Cool Project! I am growing some stuff in hanging pails as well. I am growing plants both in the bottoms and the tops of the buckets. My crops include various tomatos (determinate & indeterminate), Various hot peppers, cucumbers, honeydew melons, watermelons, pumpkins, parsley, sage, basil, strawberries, and sunflowers. My two big issues are Blossom End Rot and trying to keep everything watered. My current efforts are focused on trying to install a timer based watering system. I put some photos of my efforts on my Facebook page:

    I am a beginner, so please excuse my ignorance. Why not just plant the tomatoes around the top of the lower bucket, hanging over the sides, which would allow several plants in each bucket (obviously on the sunny side) and give a greater length of stem for fruit to grow on ?

    But here's a thought anyway: Hang the bucket from a spring balance, (spring scale in the US ?) and this will give an indication of when (and how much), watering is needed.

    1 reply

    Both are great ideas. I am now experimenting with the spring scales. I just hang the scale between the top hook and the handle on my top bucket. After a thorough watering the entire unit weighs 50 pounds. You can gauge your watering needs as you say- 1 poiund of water equals 1 pint, and 8 pounds of water would be 1 gallon- which is the rate I now use at this stage of the plant's development. You can also keep a good record of your harvest this way. Just read the scale before you pick and then read after you pick to get the total. I use a sharpie marker to keep such records as planting date, water applied, fruit harvested. I just mark this data on the side of the bucket with my sharpie pen. Preliminary resutls look good using the scales inline permanently, however I don't know if the constant weight will stretch the spring and skew the results- time will tell

    I tried this with just one 5 gallon bucket with a smaller 5 quart bucket right side up on top to wick out water. It worked until the tomatoes were almost producing, then they got mosaic virus and died. My theory is the dirty water dripping out of the bottom and down the tomato stem infected the plant. The other problem was the limited root area - about 3 gallons, which would have stressed the plant once it was bigger.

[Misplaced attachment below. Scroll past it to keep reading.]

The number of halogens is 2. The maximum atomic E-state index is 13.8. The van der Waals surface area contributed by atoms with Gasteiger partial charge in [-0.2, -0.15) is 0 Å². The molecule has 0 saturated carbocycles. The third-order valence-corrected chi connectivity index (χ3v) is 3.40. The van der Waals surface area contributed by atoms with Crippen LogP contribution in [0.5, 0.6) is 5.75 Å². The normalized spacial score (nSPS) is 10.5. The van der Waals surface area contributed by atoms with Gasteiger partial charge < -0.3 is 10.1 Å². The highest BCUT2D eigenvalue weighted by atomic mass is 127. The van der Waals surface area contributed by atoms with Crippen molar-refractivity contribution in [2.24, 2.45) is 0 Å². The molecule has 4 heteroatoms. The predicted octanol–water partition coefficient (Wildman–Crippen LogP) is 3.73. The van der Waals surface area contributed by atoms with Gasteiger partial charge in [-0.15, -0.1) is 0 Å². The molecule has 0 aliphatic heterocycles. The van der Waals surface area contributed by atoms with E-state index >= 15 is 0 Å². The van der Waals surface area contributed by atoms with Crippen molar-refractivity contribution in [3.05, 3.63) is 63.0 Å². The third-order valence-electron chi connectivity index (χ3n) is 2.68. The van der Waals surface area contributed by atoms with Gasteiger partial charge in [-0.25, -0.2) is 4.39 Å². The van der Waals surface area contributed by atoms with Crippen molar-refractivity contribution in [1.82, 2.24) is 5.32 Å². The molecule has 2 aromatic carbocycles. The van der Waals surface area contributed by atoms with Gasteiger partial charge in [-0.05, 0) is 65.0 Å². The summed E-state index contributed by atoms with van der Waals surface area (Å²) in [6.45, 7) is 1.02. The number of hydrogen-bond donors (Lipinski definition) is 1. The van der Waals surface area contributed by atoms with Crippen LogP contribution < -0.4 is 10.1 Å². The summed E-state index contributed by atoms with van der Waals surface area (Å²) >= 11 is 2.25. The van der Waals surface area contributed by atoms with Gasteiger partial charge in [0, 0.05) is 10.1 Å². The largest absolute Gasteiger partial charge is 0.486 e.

Using 2 buckets full of dirt would definitely solve the root ball issue. Having the water reservoir outside of the bucket(s) would help, and keep the root temperature moderated a bit, especially in the summer. How to make that donut shaped reservoir is the puzzle. That and figuring out to hang it.

    Just a tip, instead of cutting large holes in the bottom of the bucket or stuffing with newspaper. Just use the top of a two-liter bottle. Cut a 3/4" hole big enough to thread it into and use it as a funnel to run the vine through from "inside" the bucket. It should hold the small plant and keep any soil from dropping out.

    Please, add more photos, of how you build the buckets together.

    I have read that the commercial upside down planters have some sort of water retention sponge. I like yours so much better in every way (aesthetically, as a home made thing not an ugly commercial thing) but I wonder if I would need that sponge material and if so what it is and if I could just buy that material.

    5 replies

    I have never used a sponge material and it all seems to work fine. The extra capacity of this system really makes the sponge irrelevant. Thanks for the nice comments. I will shortly be posting a new instructable that automatically waters the bucket with arduino based control- it gives outstanding results as the plant is never over or under watered, the moisture stays at a constant level.

    I have had a few of those and the sponge seems to only be for plugging the bottom hole so the dirt doesn't fall out yet be soft enough to allow the plant stem to grow in size over time.